The proliferative phase begins approximately day 3 and is in full swing by day 7.  In this phase, fibroblasts that have been summoned to the area by the macrophages in the previous phase initiate the process of granulation.  The bed of remedial, type III collagen is formed across the wound and angiogenesis occurs to provide blood supply to the new tissue.  Contraction of the wound edges pulls the uninjured tissues closer together in an effort to reduce the defect allowing epithelialization of the repaired tissue to begin.  The proliferative phase is an ongoing process that can last up to 3 or 4 weeks

 Remodeling

The final phase of the healing process is the remodeling phase.  This phase can last up to 2 years before it is complete.  In this phase the collagen in the original scar tissue is exchanged for new, type I collagen.  This continuous degradation of the original scar tissue and replacement with new collagen organizes the direction of the fibers in regards to the direction of stress on the tissue to increase its tensile strength and decrease the size of the scar tissue patch.

 


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Phase II - Movement Retraining

          Phase II of the rehabilitation process is to restore range of motion, proprioception and balance.  This doesn’t mean to return to full activity, but to restore basic functions to the injured areas.  The wounds are mostly healed, the pain is minimal or absent during normal, non-stressful motion, and braces and splinting devices have been removed. This is the phase where physical therapists perform the most treatment in the current medical model.  Goals of Phase II are to restore range of motion, proprioception, and neurological response including muscle contraction and relaxation.  Physiologically the fibroblastic activity is continuing to mature the scar tissue and there may be some residual swelling and pain from the end stages of Phase I.  Progression from Phase I to II can be aggressive as long as the practitioner is careful to protect against over-stressing any tissues that are undergoing repair.  This is especially true when there is more than one practitioner involved in treatment.  Too much treatment without allowing adequate time for the tissues to recover from the challenges placed upon them during the rehabilitation process can recreate an acute phase or delay the completion of Phase I.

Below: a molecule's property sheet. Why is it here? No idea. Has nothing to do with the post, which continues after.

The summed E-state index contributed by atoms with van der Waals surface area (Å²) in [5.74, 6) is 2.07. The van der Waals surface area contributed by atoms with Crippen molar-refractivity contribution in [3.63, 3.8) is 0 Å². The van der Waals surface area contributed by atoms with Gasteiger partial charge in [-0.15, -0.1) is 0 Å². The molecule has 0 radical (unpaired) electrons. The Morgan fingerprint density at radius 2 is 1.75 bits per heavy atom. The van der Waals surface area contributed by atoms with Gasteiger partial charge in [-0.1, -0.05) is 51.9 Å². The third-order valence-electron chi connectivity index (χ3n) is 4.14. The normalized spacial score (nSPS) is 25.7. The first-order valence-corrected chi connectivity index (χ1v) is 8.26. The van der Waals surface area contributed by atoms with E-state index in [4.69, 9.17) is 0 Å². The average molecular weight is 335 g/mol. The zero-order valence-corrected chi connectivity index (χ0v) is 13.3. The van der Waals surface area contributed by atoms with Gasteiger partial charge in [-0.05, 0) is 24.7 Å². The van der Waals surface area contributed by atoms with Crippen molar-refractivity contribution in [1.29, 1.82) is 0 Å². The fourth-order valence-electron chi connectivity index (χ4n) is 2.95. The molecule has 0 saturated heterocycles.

Communication and a good understanding of what other practitioners are doing will help to avoid overtreating.  Ideally the acupuncturist will have a relationship with the physical therapist where they each understand what the other does and are able to discuss how each of their strengths can be best utilized to achieve the goals of treatment without over stressing the patient’s condition.  If this isn’t the situation, then one of the practitioners at least needs to be able to understand what the other is doing and adjust their own treatments appropriately.  Hopefully by completing this course, we are moving more towards the former scenario.